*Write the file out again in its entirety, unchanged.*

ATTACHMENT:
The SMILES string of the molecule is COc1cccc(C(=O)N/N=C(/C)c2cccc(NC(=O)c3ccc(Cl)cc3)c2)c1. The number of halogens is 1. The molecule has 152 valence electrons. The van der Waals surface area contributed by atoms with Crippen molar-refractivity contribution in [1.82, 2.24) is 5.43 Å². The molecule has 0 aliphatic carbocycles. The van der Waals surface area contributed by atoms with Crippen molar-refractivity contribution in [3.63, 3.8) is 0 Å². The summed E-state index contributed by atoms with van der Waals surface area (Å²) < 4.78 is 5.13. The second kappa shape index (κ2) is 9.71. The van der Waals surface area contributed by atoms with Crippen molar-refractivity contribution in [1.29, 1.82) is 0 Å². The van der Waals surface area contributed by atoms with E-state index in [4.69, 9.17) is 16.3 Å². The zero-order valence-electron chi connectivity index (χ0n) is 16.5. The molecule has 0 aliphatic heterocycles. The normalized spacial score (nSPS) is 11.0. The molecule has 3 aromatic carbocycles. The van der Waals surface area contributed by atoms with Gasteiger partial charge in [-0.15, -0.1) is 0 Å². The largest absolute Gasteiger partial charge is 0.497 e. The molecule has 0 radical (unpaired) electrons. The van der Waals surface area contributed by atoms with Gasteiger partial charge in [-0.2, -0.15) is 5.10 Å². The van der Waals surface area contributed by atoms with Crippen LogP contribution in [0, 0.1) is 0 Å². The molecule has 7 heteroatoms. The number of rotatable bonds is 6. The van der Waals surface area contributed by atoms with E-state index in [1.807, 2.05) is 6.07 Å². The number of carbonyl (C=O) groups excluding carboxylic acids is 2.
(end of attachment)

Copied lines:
The SMILES string of the molecule is COc1cccc(C(=O)N/N=C(/C)c2cccc(NC(=O)c3ccc(Cl)cc3)c2)c1. The number of halogens is 1. The molecule has 152 valence electrons. The van der Waals surface area contributed by atoms with Crippen molar-refractivity contribution in [1.82, 2.24) is 5.43 Å². The molecule has 0 aliphatic carbocycles. The van der Waals surface area contributed by atoms with Crippen molar-refractivity contribution in [3.63, 3.8) is 0 Å². The summed E-state index contributed by atoms with van der Waals surface area (Å²) < 4.78 is 5.13. The second kappa shape index (κ2) is 9.71. The van der Waals surface area contributed by atoms with Crippen molar-refractivity contribution in [1.29, 1.82) is 0 Å². The van der Waals surface area contributed by atoms with E-state index in [4.69, 9.17) is 16.3 Å². The zero-order valence-electron chi connectivity index (χ0n) is 16.5. The molecule has 0 aliphatic heterocycles. The normalized spacial score (nSPS) is 11.0. The molecule has 3 aromatic carbocycles. The van der Waals surface area contributed by atoms with Gasteiger partial charge in [-0.15, -0.1) is 0 Å². The largest absolute Gasteiger partial charge is 0.497 e. The molecule has 0 radical (unpaired) electrons. The van der Waals surface area contributed by atoms with Gasteiger partial charge in [-0.2, -0.15) is 5.10 Å². The van der Waals surface area contributed by atoms with Crippen LogP contribution in [0, 0.1) is 0 Å². The molecule has 7 heteroatoms. The number of rotatable bonds is 6. The van der Waals surface area contributed by atoms with E-state index in [1.807, 2.05) is 6.07 Å². The number of carbonyl (C=O) groups excluding carboxylic acids is 2.